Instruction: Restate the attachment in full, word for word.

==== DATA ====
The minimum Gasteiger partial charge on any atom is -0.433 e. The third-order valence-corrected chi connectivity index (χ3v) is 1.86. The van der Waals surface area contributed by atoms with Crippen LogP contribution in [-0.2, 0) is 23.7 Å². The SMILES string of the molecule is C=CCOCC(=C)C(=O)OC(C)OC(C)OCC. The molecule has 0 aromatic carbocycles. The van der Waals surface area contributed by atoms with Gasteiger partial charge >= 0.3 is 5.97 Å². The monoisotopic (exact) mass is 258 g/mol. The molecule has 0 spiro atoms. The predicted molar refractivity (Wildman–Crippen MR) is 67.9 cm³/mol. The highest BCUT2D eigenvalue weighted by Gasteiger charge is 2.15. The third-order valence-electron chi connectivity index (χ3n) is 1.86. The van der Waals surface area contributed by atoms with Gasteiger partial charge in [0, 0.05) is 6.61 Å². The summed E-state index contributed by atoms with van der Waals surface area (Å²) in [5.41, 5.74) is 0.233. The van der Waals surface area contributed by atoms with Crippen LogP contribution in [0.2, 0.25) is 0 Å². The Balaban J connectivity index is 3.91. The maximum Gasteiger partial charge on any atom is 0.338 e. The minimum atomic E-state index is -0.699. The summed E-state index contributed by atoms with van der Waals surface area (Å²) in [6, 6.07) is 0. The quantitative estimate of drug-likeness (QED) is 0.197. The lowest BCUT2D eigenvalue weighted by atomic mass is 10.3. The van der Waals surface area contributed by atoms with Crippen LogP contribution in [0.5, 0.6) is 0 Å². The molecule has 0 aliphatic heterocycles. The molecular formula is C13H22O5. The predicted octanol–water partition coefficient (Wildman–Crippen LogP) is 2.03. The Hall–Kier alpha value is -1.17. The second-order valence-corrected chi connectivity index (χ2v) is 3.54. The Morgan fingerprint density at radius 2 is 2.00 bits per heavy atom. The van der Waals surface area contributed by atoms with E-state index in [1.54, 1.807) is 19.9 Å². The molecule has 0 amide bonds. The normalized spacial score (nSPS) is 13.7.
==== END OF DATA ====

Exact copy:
The minimum Gasteiger partial charge on any atom is -0.433 e. The third-order valence-corrected chi connectivity index (χ3v) is 1.86. The van der Waals surface area contributed by atoms with Crippen LogP contribution in [-0.2, 0) is 23.7 Å². The SMILES string of the molecule is C=CCOCC(=C)C(=O)OC(C)OC(C)OCC. The molecule has 0 aromatic carbocycles. The van der Waals surface area contributed by atoms with Gasteiger partial charge >= 0.3 is 5.97 Å². The monoisotopic (exact) mass is 258 g/mol. The molecule has 0 spiro atoms. The predicted molar refractivity (Wildman–Crippen MR) is 67.9 cm³/mol. The highest BCUT2D eigenvalue weighted by Gasteiger charge is 2.15. The third-order valence-electron chi connectivity index (χ3n) is 1.86. The van der Waals surface area contributed by atoms with Gasteiger partial charge in [0, 0.05) is 6.61 Å². The summed E-state index contributed by atoms with van der Waals surface area (Å²) in [5.41, 5.74) is 0.233. The van der Waals surface area contributed by atoms with Crippen LogP contribution in [0.2, 0.25) is 0 Å². The Balaban J connectivity index is 3.91. The maximum Gasteiger partial charge on any atom is 0.338 e. The minimum atomic E-state index is -0.699. The summed E-state index contributed by atoms with van der Waals surface area (Å²) in [6, 6.07) is 0. The quantitative estimate of drug-likeness (QED) is 0.197. The lowest BCUT2D eigenvalue weighted by atomic mass is 10.3. The van der Waals surface area contributed by atoms with Crippen LogP contribution in [0.5, 0.6) is 0 Å². The molecule has 0 aliphatic heterocycles. The molecular formula is C13H22O5. The predicted octanol–water partition coefficient (Wildman–Crippen LogP) is 2.03. The Hall–Kier alpha value is -1.17. The second-order valence-corrected chi connectivity index (χ2v) is 3.54. The Morgan fingerprint density at radius 2 is 2.00 bits per heavy atom. The van der Waals surface area contributed by atoms with E-state index in [1.54, 1.807) is 19.9 Å². The molecule has 0 amide bonds. The normalized spacial score (nSPS) is 13.7.